For now, it is limited to a number of recent Smart TV models that can than run the iPlayer app, and it will become available on more TVs and devices over time.
The test includes footage from the superb Planet Earth II documentary series. The content sports four times as many pixels as full HD 1080p, and also a superior colorful image due to high dynamic range (HDR), which is supported in a lot of newer smart TVs and monitors.
"One of the clips is a frog on a leaf with lots of rain, and the reason this is so interesting is that the redness of the frog is a really deep Ferrari red that you would never get in broadcast television at the moment," explained Phil Layton, head of broadcast and connected systems at BBC Research & Development.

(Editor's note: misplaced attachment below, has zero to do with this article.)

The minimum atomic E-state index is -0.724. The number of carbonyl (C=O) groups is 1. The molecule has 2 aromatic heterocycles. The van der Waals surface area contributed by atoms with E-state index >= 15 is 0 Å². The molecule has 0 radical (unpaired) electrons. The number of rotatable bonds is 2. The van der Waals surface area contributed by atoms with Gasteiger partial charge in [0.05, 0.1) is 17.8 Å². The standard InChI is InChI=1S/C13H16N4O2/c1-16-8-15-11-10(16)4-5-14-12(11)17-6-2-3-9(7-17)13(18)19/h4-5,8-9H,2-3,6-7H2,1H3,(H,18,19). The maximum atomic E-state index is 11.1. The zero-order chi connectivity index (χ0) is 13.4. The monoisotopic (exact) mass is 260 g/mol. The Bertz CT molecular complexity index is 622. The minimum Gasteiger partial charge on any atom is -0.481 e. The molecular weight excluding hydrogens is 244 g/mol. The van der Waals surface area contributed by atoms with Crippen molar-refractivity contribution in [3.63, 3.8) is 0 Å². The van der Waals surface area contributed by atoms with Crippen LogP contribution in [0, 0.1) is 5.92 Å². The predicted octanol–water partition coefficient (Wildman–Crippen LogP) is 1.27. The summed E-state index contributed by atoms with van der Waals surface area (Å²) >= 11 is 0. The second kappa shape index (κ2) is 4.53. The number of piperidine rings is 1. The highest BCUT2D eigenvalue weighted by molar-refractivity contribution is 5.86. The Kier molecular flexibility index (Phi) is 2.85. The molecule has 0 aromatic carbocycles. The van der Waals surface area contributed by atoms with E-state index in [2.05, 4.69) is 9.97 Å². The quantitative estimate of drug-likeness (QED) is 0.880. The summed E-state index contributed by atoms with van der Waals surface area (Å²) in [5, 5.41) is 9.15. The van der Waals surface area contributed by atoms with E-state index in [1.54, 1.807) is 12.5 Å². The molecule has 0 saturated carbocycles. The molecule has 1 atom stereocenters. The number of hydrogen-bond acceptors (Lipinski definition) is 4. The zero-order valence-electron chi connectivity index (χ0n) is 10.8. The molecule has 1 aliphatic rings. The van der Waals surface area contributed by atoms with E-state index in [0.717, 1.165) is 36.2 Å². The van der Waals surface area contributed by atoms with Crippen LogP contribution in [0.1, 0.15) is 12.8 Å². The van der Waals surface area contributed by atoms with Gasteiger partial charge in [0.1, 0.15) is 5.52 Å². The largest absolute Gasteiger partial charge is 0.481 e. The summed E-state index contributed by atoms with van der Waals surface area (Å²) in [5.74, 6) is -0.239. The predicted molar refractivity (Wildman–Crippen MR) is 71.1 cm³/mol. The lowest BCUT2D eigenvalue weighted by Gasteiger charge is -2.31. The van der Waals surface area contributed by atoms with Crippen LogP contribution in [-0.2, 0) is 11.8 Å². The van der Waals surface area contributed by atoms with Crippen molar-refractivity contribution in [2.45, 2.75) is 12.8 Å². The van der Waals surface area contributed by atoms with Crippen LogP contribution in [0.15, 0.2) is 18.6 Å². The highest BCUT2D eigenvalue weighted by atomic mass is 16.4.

"We want to show that this is how the BBC could make ultra-high definition HDR material available to iPlayer and we want to use this as a trigger to work with manufacturers to get their products updated so there's a pathway there for future on-demand BBC content."
It will be quite some time before 4K and HDR broadcasts will become common at the BBC however, due to higher production costs and a low rate of support for either advancement in televisions in British households.
Amazon and Netflix already offer some shows in 4K and HDR to paying subscribers, while Sky in the UK offers content in 4K.
More info: BBC News
Written by: James Delahunty @ 8 Dec 2016 7:19